​Maryland Humanities survey participant
  • “[The Walking Tour] was a delight: loved the audience-participation with the quotations; great history and anecdotes from the guides; they were excellent at asking provocative questions of the participants, eliciting thought and engagement; good pace, even for someone slow walking.”

    ​Literary Walking Tour Participant
  • “The program gave me new insights and reinforced many of my attitudes and commitments to the care of the seniors whom I see in my clinic. Interacting with colleagues whom I have now had a different and delightful “book club” experience with improves my work performance and work enjoyment.”

    ​Literature & Medicine participant
  • “It was an interesting thing to do. The process of digging through photos, souvenirs, copies of old orders, and other memorabilia was meaningful after 43 years. I WAS impressed with all of the students I met.”

    ​Standing Together: Veterans Oral History Project, veteran participant
  • “The Smithsonian exhibit, Key Ingredients: America By Food, has left the building but not the community. We got a glimpse of what we can do and how we can bring the community together around a common goal. From this day forward, the sky is now the limit for DCHS.”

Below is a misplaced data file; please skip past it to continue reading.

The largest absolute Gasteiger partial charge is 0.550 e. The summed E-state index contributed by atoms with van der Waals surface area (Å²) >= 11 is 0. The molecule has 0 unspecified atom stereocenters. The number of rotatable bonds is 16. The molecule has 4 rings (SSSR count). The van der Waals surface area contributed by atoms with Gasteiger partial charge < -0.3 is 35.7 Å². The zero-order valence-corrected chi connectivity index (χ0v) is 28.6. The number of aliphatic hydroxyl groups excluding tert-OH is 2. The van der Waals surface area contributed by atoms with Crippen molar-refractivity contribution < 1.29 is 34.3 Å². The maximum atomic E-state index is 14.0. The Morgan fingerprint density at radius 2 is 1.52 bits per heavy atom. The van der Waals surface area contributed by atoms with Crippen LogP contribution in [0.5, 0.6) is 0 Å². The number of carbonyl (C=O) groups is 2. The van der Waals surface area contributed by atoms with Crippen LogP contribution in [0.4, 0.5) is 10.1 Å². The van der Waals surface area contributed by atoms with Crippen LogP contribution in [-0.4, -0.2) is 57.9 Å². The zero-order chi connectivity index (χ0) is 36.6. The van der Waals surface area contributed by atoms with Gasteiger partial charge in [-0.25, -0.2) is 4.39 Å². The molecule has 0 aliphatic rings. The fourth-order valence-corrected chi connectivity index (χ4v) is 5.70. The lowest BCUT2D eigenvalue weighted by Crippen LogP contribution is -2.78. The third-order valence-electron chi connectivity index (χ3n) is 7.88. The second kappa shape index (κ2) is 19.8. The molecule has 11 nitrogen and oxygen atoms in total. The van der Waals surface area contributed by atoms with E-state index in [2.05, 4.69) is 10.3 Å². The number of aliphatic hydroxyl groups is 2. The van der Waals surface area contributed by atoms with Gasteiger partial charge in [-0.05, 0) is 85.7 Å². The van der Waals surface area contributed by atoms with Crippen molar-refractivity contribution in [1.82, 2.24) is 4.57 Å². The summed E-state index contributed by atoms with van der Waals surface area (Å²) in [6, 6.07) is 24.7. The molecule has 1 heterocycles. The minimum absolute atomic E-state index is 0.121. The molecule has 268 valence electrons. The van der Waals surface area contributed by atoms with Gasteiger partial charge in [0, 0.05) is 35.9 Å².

​Carol Lacy ~ Dorchester County Historical Society, Cambridge, MD, Host Site, Museum on Main Street
  • I thought the interview was gonna be boring but since it happened I had a lot of fun learning about my veteran’s experiences.

    Standing Together: Veterans Oral History Project, student participant
  • “The project definitely raised the visibility of our organization in western Maryland. Spruce Forest Artisan Village has become a fixture in Garrett County, but it does become taken for granted. This project gave local residents a new reason to make the effort to make a return visit to the Village. Moreover, the programs hosted by the adjacent Penn Alps Restaurant helped us in reaching a new audience.”